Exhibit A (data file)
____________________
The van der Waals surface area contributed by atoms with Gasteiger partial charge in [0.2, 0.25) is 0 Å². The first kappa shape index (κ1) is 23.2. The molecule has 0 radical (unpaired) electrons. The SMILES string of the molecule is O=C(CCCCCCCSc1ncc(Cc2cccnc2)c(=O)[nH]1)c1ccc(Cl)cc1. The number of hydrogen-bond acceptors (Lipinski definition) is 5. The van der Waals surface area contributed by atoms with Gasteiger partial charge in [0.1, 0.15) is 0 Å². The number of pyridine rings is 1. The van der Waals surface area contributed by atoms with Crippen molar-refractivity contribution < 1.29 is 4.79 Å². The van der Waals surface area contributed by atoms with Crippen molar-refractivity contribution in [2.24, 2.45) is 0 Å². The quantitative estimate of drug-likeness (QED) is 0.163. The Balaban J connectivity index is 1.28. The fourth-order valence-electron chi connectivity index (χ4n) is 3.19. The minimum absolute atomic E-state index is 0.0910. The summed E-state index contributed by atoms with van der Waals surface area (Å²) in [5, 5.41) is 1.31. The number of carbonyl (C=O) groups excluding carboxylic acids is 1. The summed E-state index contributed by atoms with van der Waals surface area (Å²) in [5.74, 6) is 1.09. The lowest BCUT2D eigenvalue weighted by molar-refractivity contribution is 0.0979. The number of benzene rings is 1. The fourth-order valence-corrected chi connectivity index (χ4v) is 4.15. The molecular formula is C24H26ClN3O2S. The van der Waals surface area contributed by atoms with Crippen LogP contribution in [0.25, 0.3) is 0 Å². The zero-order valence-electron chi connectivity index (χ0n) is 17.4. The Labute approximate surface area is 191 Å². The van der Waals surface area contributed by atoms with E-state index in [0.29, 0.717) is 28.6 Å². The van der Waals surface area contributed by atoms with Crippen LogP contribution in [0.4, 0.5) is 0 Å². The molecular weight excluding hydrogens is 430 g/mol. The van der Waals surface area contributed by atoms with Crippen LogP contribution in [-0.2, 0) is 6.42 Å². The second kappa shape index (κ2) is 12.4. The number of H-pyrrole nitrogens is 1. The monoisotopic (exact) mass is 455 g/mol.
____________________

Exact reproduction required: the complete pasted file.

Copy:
The van der Waals surface area contributed by atoms with Gasteiger partial charge in [0.2, 0.25) is 0 Å². The first kappa shape index (κ1) is 23.2. The molecule has 0 radical (unpaired) electrons. The SMILES string of the molecule is O=C(CCCCCCCSc1ncc(Cc2cccnc2)c(=O)[nH]1)c1ccc(Cl)cc1. The number of hydrogen-bond acceptors (Lipinski definition) is 5. The van der Waals surface area contributed by atoms with Gasteiger partial charge in [0.1, 0.15) is 0 Å². The number of pyridine rings is 1. The van der Waals surface area contributed by atoms with Crippen molar-refractivity contribution < 1.29 is 4.79 Å². The van der Waals surface area contributed by atoms with Crippen molar-refractivity contribution in [2.24, 2.45) is 0 Å². The quantitative estimate of drug-likeness (QED) is 0.163. The Balaban J connectivity index is 1.28. The fourth-order valence-electron chi connectivity index (χ4n) is 3.19. The minimum absolute atomic E-state index is 0.0910. The summed E-state index contributed by atoms with van der Waals surface area (Å²) in [5, 5.41) is 1.31. The number of carbonyl (C=O) groups excluding carboxylic acids is 1. The summed E-state index contributed by atoms with van der Waals surface area (Å²) in [5.74, 6) is 1.09. The lowest BCUT2D eigenvalue weighted by molar-refractivity contribution is 0.0979. The number of benzene rings is 1. The fourth-order valence-corrected chi connectivity index (χ4v) is 4.15. The molecular formula is C24H26ClN3O2S. The van der Waals surface area contributed by atoms with Crippen LogP contribution in [0.25, 0.3) is 0 Å². The zero-order valence-electron chi connectivity index (χ0n) is 17.4. The Labute approximate surface area is 191 Å². The van der Waals surface area contributed by atoms with E-state index in [0.29, 0.717) is 28.6 Å². The van der Waals surface area contributed by atoms with Crippen LogP contribution in [0.4, 0.5) is 0 Å². The molecular weight excluding hydrogens is 430 g/mol. The van der Waals surface area contributed by atoms with Crippen LogP contribution in [-0.2, 0) is 6.42 Å². The second kappa shape index (κ2) is 12.4. The number of H-pyrrole nitrogens is 1. The monoisotopic (exact) mass is 455 g/mol.